At this moment the lady’s Alsatian dog bounded down the stairs, looked at the man — and sat down.

All ended well, however, when the lady locked her unwelcome visitor in the toilet and called the police. The man escaped through the window, but was caught and in due course jailed for three months.

That same week but on different days four ‘bombs’ were washed up on the shore between Craigendoran and Cardross. A Royal Navy Bomb and Mine Disposal Unit exploded one of them near the village.

The other three turned out to be 3ft long used smoke generators, and they were taken away. Only Craig Jeffrey could write the headline “3 Phuts and One Bang!”

HA-radio-interview-wNot every week produced such interesting stories as these ones, but the Advertiser had a reputation in the industry as a ‘newsy’ paper and it offered invaluable experience for whatever direction my career might take.

In the event, and after watching national newspaper reporters at work on stories which often did not reach print, I decided that weekly papers were for me as almost everything written would be published.

A previous Advertiser reporter went on to be features editor of the Scottish Sunday Express, and when he left he had a double wardrobe full of unpublished articles.

Working on a local paper meant — in those days at least — that you got to know prominent members of the local community in all fields, and built up relationships based on honesty and trust.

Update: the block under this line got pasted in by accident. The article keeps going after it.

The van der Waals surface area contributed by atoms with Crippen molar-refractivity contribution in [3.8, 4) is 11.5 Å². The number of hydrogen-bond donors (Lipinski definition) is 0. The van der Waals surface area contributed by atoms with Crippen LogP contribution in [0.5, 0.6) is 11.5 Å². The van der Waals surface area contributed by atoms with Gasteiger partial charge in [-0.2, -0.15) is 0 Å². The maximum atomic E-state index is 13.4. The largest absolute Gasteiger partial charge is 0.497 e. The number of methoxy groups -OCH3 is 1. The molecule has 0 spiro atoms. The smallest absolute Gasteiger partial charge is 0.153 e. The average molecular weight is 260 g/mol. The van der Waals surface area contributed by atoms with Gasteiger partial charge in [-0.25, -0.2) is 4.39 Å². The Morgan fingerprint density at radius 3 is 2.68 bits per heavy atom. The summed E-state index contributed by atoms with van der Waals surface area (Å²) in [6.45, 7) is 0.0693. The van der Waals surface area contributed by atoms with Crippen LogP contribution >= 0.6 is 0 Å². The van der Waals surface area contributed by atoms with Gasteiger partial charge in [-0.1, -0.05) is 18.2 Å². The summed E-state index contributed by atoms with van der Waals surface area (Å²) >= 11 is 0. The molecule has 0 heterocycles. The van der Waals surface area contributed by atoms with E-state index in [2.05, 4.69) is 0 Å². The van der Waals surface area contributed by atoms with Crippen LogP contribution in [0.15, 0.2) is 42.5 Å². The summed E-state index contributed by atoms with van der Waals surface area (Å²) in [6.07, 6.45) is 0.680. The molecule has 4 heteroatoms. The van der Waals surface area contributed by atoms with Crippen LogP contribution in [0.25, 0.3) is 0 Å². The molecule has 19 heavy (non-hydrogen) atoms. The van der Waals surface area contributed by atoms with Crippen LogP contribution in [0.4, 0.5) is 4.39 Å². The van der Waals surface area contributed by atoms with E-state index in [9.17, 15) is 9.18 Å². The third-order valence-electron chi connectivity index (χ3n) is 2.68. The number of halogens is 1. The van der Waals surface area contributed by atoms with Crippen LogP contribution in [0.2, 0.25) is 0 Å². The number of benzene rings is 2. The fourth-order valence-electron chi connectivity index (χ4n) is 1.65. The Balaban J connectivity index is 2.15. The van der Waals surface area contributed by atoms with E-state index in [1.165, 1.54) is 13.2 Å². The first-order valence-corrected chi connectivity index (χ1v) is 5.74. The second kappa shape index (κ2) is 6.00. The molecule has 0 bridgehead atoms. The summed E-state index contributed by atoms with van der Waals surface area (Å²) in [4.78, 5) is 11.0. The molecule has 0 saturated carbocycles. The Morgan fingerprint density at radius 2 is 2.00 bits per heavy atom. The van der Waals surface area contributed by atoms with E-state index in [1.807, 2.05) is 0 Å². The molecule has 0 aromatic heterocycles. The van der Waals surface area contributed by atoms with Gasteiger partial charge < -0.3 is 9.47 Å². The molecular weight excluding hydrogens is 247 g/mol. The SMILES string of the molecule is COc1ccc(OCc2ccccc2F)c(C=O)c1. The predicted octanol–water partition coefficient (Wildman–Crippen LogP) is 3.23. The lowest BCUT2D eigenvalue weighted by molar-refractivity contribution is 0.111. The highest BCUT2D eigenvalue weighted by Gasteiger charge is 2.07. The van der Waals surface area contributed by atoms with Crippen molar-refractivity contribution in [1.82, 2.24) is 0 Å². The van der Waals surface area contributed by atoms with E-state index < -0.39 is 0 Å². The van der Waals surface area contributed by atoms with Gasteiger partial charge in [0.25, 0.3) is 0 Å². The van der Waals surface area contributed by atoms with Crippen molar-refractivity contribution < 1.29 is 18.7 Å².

I marvel how today’s Advertiser reporting staff, based as they are in Clydebank, can establish such local relationships. But they do, and they are doing a very good job in covering the town and district’s news and sport.

A career which had begun as a part-time junior reporter on the Helensburgh and Gareloch Times led on to the editorship of the Advertiser and later the Dumbarton and Vale of Leven Reporter. I ended up as editorial director of fourteen weekly newspapers circulating in Dunbartonshire, Renfrewshire and Ayrshire.

Ill health brought early retirement, but I continued to write Eye on Millig and also had twelve thoroughly enjoyable years teaching news writing to postgraduate journalism students at Strathclyde University, then Glasgow Caledonian University.

Journalism remains a great career which introduces young reporters to the rich, the famous and the brave, not to mention the odd crook, charlatan and imposter.

The pay may not be great, but the experience is fantastic.

Most important of all is to build up trust and remember that the millionaire and the road sweeper both pay the same 85p for their Advertiser — and should be accorded equal access and respect.

‘Here’s to the next 50 years’ might be pushing it a little, but my keyboard will still be occupied on Eye on Millig and editing several websites for a while longer, please!

The top picture shows local press representatives on a visit to the then Clyde Submarine Base at Faslane, including Terry Duncan, Bill Heaney, Angela Sandeman, Commodore Peter LaNiece, Gerry Fitzgerald, and on the right a youthful Donald Fullarton.

The lower picture from the same era shows Craig Jeffrey being interviewed for BBC Radio by the Rev Murdoch MacPherson. Watching are Gordon Terris, Bill Heaney, Norma Jarman and Jimmy Allan.